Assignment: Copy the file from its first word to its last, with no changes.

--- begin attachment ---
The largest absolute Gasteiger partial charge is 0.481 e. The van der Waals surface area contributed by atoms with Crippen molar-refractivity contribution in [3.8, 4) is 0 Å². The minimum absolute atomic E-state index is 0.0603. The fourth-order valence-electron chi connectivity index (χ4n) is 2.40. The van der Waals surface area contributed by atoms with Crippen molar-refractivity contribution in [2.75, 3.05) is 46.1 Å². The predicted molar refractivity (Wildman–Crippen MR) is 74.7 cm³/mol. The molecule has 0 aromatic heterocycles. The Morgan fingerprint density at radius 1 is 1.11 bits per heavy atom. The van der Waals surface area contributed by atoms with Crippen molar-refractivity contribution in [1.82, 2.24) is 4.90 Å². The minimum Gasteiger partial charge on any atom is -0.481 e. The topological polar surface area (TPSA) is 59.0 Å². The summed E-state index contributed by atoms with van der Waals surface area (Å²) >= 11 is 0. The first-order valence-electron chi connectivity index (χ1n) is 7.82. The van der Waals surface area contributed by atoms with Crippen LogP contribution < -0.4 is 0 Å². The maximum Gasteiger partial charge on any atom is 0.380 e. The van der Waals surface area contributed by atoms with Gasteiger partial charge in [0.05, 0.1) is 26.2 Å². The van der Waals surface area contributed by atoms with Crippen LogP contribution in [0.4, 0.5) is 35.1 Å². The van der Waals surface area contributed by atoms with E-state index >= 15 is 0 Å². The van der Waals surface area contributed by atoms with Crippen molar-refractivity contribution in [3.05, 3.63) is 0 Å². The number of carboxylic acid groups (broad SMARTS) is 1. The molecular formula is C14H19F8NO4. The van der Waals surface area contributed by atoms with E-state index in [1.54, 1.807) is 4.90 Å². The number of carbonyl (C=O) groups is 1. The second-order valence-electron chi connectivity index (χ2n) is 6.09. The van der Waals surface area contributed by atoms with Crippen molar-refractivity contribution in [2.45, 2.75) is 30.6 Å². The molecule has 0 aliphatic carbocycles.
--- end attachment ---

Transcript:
The largest absolute Gasteiger partial charge is 0.481 e. The van der Waals surface area contributed by atoms with Crippen molar-refractivity contribution in [3.8, 4) is 0 Å². The minimum absolute atomic E-state index is 0.0603. The fourth-order valence-electron chi connectivity index (χ4n) is 2.40. The van der Waals surface area contributed by atoms with Crippen molar-refractivity contribution in [2.75, 3.05) is 46.1 Å². The predicted molar refractivity (Wildman–Crippen MR) is 74.7 cm³/mol. The molecule has 0 aromatic heterocycles. The Morgan fingerprint density at radius 1 is 1.11 bits per heavy atom. The van der Waals surface area contributed by atoms with Crippen molar-refractivity contribution in [1.82, 2.24) is 4.90 Å². The minimum Gasteiger partial charge on any atom is -0.481 e. The topological polar surface area (TPSA) is 59.0 Å². The summed E-state index contributed by atoms with van der Waals surface area (Å²) >= 11 is 0. The first-order valence-electron chi connectivity index (χ1n) is 7.82. The van der Waals surface area contributed by atoms with Crippen LogP contribution < -0.4 is 0 Å². The maximum Gasteiger partial charge on any atom is 0.380 e. The van der Waals surface area contributed by atoms with Gasteiger partial charge in [0.05, 0.1) is 26.2 Å². The van der Waals surface area contributed by atoms with Crippen LogP contribution in [0.4, 0.5) is 35.1 Å². The van der Waals surface area contributed by atoms with E-state index >= 15 is 0 Å². The van der Waals surface area contributed by atoms with Crippen molar-refractivity contribution in [3.05, 3.63) is 0 Å². The number of carboxylic acid groups (broad SMARTS) is 1. The molecular formula is C14H19F8NO4. The van der Waals surface area contributed by atoms with E-state index in [1.54, 1.807) is 4.90 Å². The number of carbonyl (C=O) groups is 1. The second-order valence-electron chi connectivity index (χ2n) is 6.09. The van der Waals surface area contributed by atoms with Crippen molar-refractivity contribution in [2.45, 2.75) is 30.6 Å². The molecule has 0 aliphatic carbocycles.